002-services page-flex or grid?

I used flexbox to handle content of this page https://test.prygara.com/services/. I needed red, yellow and green borders be on the same level to keep the borders consistent (see picture)

Is it better to keep this page as is or use grid? I was not sure about grid because the amount of content in each section is different…and I would like to keep the borders on the same level as shown with red arrows on the above pic.

P.S. The above screenshot is taken in Chrome. I just discoverd that the borders are not on the same level in Firefox. I guess that’s because I used pixels in some cases for margins…

It’s not level in my chrome.

You must have made it fit at the exact width you had your page open :slight_smile:

You can line those up with flex or grid but for flex you’d need to do each small block individual horizontally in pairs and then they will align on each row.

With grid you would need all individual items as direct children of the parent and then you could place each block as required into the grid structure.

For both of the above you would need a div around each heading and associated text in order to place them.

As your heading text will wrap at small widths and become taller then it’s probably a job for grid as you need a row and column alignment (like a table). (Indeed display:table could do this but is not so flexible).


You are right :slightly_smiling_face: It probably wasn’t a good idea :laughing:
Let me try your suggestion with grid.

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Please take a look when you get a chance. I’ve updated the link at the top of this post.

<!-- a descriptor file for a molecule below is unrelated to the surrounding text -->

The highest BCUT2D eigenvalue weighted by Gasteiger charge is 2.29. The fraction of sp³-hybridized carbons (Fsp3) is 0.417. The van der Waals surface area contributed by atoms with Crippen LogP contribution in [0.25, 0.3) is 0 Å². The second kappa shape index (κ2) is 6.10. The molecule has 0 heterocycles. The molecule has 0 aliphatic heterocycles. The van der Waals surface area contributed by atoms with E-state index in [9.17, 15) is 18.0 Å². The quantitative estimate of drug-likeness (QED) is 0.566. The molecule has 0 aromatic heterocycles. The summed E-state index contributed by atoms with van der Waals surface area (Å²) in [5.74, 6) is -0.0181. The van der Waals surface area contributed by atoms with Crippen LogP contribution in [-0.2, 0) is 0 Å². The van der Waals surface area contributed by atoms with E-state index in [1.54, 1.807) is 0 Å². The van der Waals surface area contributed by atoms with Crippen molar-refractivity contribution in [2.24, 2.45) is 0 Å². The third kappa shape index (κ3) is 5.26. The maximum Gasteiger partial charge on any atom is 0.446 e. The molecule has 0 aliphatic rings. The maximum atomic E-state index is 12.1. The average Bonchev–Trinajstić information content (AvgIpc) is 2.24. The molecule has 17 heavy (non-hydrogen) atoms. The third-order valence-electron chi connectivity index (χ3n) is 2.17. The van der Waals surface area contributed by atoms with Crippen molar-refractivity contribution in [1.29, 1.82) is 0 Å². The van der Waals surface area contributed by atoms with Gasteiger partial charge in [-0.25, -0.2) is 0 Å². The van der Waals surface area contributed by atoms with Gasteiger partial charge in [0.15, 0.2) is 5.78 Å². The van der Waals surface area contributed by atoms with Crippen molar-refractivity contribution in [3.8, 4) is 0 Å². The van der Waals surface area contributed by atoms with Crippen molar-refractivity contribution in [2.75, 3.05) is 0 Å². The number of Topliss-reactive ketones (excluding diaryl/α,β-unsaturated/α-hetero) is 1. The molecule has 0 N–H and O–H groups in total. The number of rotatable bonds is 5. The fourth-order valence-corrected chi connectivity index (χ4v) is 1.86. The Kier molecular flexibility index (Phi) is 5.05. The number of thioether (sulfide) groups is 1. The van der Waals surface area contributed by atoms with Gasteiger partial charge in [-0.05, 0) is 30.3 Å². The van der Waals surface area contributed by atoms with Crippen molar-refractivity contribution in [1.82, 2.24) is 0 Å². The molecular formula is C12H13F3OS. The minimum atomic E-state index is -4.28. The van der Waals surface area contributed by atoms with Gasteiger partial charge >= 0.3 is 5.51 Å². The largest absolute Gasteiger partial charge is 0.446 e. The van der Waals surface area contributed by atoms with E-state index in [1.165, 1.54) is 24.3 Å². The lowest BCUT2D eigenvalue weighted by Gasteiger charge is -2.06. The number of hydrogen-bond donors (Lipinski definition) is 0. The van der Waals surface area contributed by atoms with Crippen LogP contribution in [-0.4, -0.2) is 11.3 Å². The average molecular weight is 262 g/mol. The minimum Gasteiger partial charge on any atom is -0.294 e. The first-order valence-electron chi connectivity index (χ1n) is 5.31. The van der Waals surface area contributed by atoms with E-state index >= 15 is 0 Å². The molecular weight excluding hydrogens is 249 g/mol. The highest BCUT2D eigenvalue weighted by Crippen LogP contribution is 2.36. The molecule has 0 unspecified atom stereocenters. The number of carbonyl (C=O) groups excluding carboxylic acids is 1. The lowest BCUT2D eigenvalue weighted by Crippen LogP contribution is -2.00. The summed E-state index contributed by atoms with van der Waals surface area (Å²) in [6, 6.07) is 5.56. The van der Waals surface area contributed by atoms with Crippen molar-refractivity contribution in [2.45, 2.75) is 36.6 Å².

<main id="primary" class="site-main">

 <header class="entry-header"><h1 class="entry-title">Services</h1>	</header>
  <div class="entry-content">



.services .entry-content {
  display: grid;
  grid-template-columns: 1fr 1fr;
  column-gap: 2.5rem;
  font-size: 1.3rem;

.services .entry-content > div {
  max-width: 870px;
  width: 100%;
  margin: 0 auto;

.services .entry-content div:nth-child(1){
  grid-column: 1 / 2;
  grid-row: 1 / 2;

.services .entry-content div:nth-child(2){
  grid-column: 1 / 2;
  grid-row: 2 / 3;


@media screen and (max-width: 1080px) {
    .services .entry-content   {
      display: flex;
      flex-flow: column wrap;
      font-size: 1.2rem;


That seems to be working ok if a little verbose :slight_smile:

Assuming you don’t need the html order to matter then I would just use auto rows and not have to name every item with nth:child as that is no good for a dynamic number of elements.


That’s much simpler and easier to manage. The difference is that the elements are place horizontally in pairs rather than the column approach you took.

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No, I would prefer to keep the order of items unchanged if possible. Left column - introductions and services offered and right column - course outline. I think it would make more sense for the reader at least on desktop views. In mobile view I would stack course outline column below introductions and services offered.

P.S. I really like your solution though…trims down my spaghetti code significantly :smiley: